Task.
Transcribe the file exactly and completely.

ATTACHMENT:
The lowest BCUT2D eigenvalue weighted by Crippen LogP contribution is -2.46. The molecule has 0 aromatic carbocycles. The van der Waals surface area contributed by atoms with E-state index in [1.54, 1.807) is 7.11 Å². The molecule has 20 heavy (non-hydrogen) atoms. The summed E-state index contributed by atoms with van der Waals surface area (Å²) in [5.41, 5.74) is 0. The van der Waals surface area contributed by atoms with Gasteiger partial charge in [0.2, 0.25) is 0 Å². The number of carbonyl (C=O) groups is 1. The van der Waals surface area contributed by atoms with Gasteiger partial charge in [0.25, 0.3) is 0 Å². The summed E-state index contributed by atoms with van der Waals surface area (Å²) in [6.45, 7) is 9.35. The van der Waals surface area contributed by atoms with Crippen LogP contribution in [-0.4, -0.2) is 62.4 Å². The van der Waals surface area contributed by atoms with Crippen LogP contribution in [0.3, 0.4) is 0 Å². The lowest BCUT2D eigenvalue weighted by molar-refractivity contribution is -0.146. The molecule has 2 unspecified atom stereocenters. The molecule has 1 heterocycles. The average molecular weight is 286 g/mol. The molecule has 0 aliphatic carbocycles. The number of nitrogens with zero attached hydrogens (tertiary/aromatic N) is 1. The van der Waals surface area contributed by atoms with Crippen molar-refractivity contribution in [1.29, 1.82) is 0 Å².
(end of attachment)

The lowest BCUT2D eigenvalue weighted by Crippen LogP contribution is -2.46. The molecule has 0 aromatic carbocycles. The van der Waals surface area contributed by atoms with E-state index in [1.54, 1.807) is 7.11 Å². The molecule has 20 heavy (non-hydrogen) atoms. The summed E-state index contributed by atoms with van der Waals surface area (Å²) in [5.41, 5.74) is 0. The van der Waals surface area contributed by atoms with Gasteiger partial charge in [0.2, 0.25) is 0 Å². The number of carbonyl (C=O) groups is 1. The van der Waals surface area contributed by atoms with Gasteiger partial charge in [0.25, 0.3) is 0 Å². The summed E-state index contributed by atoms with van der Waals surface area (Å²) in [6.45, 7) is 9.35. The van der Waals surface area contributed by atoms with Crippen LogP contribution in [-0.4, -0.2) is 62.4 Å². The van der Waals surface area contributed by atoms with Crippen LogP contribution in [0.3, 0.4) is 0 Å². The lowest BCUT2D eigenvalue weighted by molar-refractivity contribution is -0.146. The molecule has 2 unspecified atom stereocenters. The molecule has 1 heterocycles. The average molecular weight is 286 g/mol. The molecule has 0 aliphatic carbocycles. The number of nitrogens with zero attached hydrogens (tertiary/aromatic N) is 1. The van der Waals surface area contributed by atoms with Crippen molar-refractivity contribution in [1.29, 1.82) is 0 Å².